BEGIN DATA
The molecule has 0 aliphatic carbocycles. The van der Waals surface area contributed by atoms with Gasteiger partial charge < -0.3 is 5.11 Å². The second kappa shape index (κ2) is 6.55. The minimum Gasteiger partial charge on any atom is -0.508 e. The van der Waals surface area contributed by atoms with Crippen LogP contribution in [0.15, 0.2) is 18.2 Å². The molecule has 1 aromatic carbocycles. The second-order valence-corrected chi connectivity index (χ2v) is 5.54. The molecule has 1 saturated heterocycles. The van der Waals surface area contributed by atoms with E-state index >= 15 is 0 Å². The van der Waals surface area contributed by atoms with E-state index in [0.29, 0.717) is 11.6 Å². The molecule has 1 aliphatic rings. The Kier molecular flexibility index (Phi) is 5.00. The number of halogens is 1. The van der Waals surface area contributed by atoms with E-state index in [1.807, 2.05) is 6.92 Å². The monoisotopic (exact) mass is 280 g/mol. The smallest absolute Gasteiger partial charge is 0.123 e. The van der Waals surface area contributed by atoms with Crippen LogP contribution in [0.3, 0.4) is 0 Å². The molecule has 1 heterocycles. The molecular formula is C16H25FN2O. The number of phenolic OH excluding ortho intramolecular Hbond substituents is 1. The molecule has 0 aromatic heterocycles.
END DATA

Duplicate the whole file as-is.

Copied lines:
The molecule has 0 aliphatic carbocycles. The van der Waals surface area contributed by atoms with Gasteiger partial charge < -0.3 is 5.11 Å². The second kappa shape index (κ2) is 6.55. The minimum Gasteiger partial charge on any atom is -0.508 e. The van der Waals surface area contributed by atoms with Crippen LogP contribution in [0.15, 0.2) is 18.2 Å². The molecule has 1 aromatic carbocycles. The second-order valence-corrected chi connectivity index (χ2v) is 5.54. The molecule has 1 saturated heterocycles. The van der Waals surface area contributed by atoms with E-state index >= 15 is 0 Å². The van der Waals surface area contributed by atoms with E-state index in [0.29, 0.717) is 11.6 Å². The molecule has 1 aliphatic rings. The Kier molecular flexibility index (Phi) is 5.00. The number of halogens is 1. The van der Waals surface area contributed by atoms with E-state index in [1.807, 2.05) is 6.92 Å². The monoisotopic (exact) mass is 280 g/mol. The smallest absolute Gasteiger partial charge is 0.123 e. The van der Waals surface area contributed by atoms with Crippen LogP contribution in [0.3, 0.4) is 0 Å². The molecule has 1 heterocycles. The molecular formula is C16H25FN2O. The number of phenolic OH excluding ortho intramolecular Hbond substituents is 1. The molecule has 0 aromatic heterocycles.